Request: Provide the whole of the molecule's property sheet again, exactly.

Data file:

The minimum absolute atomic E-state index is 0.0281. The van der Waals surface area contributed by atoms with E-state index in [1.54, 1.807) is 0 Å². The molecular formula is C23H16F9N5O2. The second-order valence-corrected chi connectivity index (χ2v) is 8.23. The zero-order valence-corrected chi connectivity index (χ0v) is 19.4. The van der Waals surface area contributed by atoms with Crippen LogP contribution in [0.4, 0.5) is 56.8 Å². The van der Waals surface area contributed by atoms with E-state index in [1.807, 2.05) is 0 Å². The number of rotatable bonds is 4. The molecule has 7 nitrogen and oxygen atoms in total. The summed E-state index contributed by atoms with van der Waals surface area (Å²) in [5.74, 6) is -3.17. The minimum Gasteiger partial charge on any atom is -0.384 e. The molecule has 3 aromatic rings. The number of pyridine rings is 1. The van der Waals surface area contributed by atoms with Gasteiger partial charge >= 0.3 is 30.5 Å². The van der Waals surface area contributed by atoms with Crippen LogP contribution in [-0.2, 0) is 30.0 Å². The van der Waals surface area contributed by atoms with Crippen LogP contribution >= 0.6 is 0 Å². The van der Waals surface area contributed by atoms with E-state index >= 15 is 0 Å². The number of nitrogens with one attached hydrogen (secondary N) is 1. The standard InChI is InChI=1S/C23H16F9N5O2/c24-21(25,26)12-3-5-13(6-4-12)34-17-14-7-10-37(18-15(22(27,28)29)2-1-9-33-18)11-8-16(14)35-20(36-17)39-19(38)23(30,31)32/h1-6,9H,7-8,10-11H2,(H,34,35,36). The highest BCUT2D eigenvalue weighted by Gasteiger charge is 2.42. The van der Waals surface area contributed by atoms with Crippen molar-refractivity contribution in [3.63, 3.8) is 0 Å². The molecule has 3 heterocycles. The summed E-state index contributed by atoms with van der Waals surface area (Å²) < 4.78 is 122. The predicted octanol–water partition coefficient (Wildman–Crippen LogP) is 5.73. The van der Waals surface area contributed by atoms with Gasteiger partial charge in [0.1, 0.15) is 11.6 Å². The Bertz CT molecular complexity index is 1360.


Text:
The minimum absolute atomic E-state index is 0.0281. The van der Waals surface area contributed by atoms with E-state index in [1.54, 1.807) is 0 Å². The molecular formula is C23H16F9N5O2. The second-order valence-corrected chi connectivity index (χ2v) is 8.23. The zero-order valence-corrected chi connectivity index (χ0v) is 19.4. The van der Waals surface area contributed by atoms with Crippen LogP contribution in [0.4, 0.5) is 56.8 Å². The van der Waals surface area contributed by atoms with E-state index in [1.807, 2.05) is 0 Å². The number of rotatable bonds is 4. The molecule has 7 nitrogen and oxygen atoms in total. The summed E-state index contributed by atoms with van der Waals surface area (Å²) in [5.74, 6) is -3.17. The minimum Gasteiger partial charge on any atom is -0.384 e. The molecule has 3 aromatic rings. The number of pyridine rings is 1. The van der Waals surface area contributed by atoms with Gasteiger partial charge >= 0.3 is 30.5 Å². The van der Waals surface area contributed by atoms with Crippen LogP contribution in [-0.2, 0) is 30.0 Å². The van der Waals surface area contributed by atoms with Crippen LogP contribution >= 0.6 is 0 Å². The van der Waals surface area contributed by atoms with E-state index >= 15 is 0 Å². The number of nitrogens with one attached hydrogen (secondary N) is 1. The standard InChI is InChI=1S/C23H16F9N5O2/c24-21(25,26)12-3-5-13(6-4-12)34-17-14-7-10-37(18-15(22(27,28)29)2-1-9-33-18)11-8-16(14)35-20(36-17)39-19(38)23(30,31)32/h1-6,9H,7-8,10-11H2,(H,34,35,36). The highest BCUT2D eigenvalue weighted by Gasteiger charge is 2.42. The van der Waals surface area contributed by atoms with Crippen molar-refractivity contribution in [3.63, 3.8) is 0 Å². The molecule has 3 heterocycles. The summed E-state index contributed by atoms with van der Waals surface area (Å²) < 4.78 is 122. The predicted octanol–water partition coefficient (Wildman–Crippen LogP) is 5.73. The van der Waals surface area contributed by atoms with Gasteiger partial charge in [0.1, 0.15) is 11.6 Å². The Bertz CT molecular complexity index is 1360.